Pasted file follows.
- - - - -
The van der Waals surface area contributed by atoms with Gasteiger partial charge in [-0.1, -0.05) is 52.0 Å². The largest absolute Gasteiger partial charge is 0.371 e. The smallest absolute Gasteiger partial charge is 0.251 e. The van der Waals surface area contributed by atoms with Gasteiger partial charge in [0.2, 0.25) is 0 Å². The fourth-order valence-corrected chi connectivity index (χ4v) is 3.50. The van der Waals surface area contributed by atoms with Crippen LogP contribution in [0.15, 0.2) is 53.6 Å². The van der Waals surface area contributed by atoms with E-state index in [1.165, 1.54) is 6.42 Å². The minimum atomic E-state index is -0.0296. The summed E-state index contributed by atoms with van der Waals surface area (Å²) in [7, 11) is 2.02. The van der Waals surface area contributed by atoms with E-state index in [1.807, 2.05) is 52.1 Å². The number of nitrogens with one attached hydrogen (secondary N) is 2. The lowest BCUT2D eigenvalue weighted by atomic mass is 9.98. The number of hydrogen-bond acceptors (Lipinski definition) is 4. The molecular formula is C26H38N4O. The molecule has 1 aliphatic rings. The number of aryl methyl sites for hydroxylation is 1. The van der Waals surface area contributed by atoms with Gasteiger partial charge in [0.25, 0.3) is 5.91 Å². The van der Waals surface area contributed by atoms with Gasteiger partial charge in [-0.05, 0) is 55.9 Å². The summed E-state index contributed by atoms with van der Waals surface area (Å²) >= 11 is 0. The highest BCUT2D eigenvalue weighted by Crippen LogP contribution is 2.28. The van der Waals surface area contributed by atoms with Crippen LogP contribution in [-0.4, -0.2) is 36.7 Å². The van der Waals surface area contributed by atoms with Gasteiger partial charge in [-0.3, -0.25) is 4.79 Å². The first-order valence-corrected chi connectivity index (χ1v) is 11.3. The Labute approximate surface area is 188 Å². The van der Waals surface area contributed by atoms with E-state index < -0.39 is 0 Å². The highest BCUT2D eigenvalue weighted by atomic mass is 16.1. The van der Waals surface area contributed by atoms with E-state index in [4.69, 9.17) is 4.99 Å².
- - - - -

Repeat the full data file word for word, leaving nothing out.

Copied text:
The van der Waals surface area contributed by atoms with Gasteiger partial charge in [-0.1, -0.05) is 52.0 Å². The largest absolute Gasteiger partial charge is 0.371 e. The smallest absolute Gasteiger partial charge is 0.251 e. The van der Waals surface area contributed by atoms with Gasteiger partial charge in [0.2, 0.25) is 0 Å². The fourth-order valence-corrected chi connectivity index (χ4v) is 3.50. The van der Waals surface area contributed by atoms with Crippen LogP contribution in [0.15, 0.2) is 53.6 Å². The van der Waals surface area contributed by atoms with E-state index in [1.165, 1.54) is 6.42 Å². The minimum atomic E-state index is -0.0296. The summed E-state index contributed by atoms with van der Waals surface area (Å²) in [7, 11) is 2.02. The van der Waals surface area contributed by atoms with E-state index in [1.807, 2.05) is 52.1 Å². The number of nitrogens with one attached hydrogen (secondary N) is 2. The lowest BCUT2D eigenvalue weighted by atomic mass is 9.98. The number of hydrogen-bond acceptors (Lipinski definition) is 4. The molecular formula is C26H38N4O. The molecule has 1 aliphatic rings. The number of aryl methyl sites for hydroxylation is 1. The van der Waals surface area contributed by atoms with Gasteiger partial charge in [0.25, 0.3) is 5.91 Å². The van der Waals surface area contributed by atoms with Gasteiger partial charge in [-0.05, 0) is 55.9 Å². The summed E-state index contributed by atoms with van der Waals surface area (Å²) >= 11 is 0. The highest BCUT2D eigenvalue weighted by Crippen LogP contribution is 2.28. The van der Waals surface area contributed by atoms with Crippen LogP contribution in [-0.4, -0.2) is 36.7 Å². The van der Waals surface area contributed by atoms with Gasteiger partial charge in [-0.3, -0.25) is 4.79 Å². The first-order valence-corrected chi connectivity index (χ1v) is 11.3. The Labute approximate surface area is 188 Å². The van der Waals surface area contributed by atoms with E-state index < -0.39 is 0 Å². The highest BCUT2D eigenvalue weighted by atomic mass is 16.1. The van der Waals surface area contributed by atoms with E-state index in [4.69, 9.17) is 4.99 Å².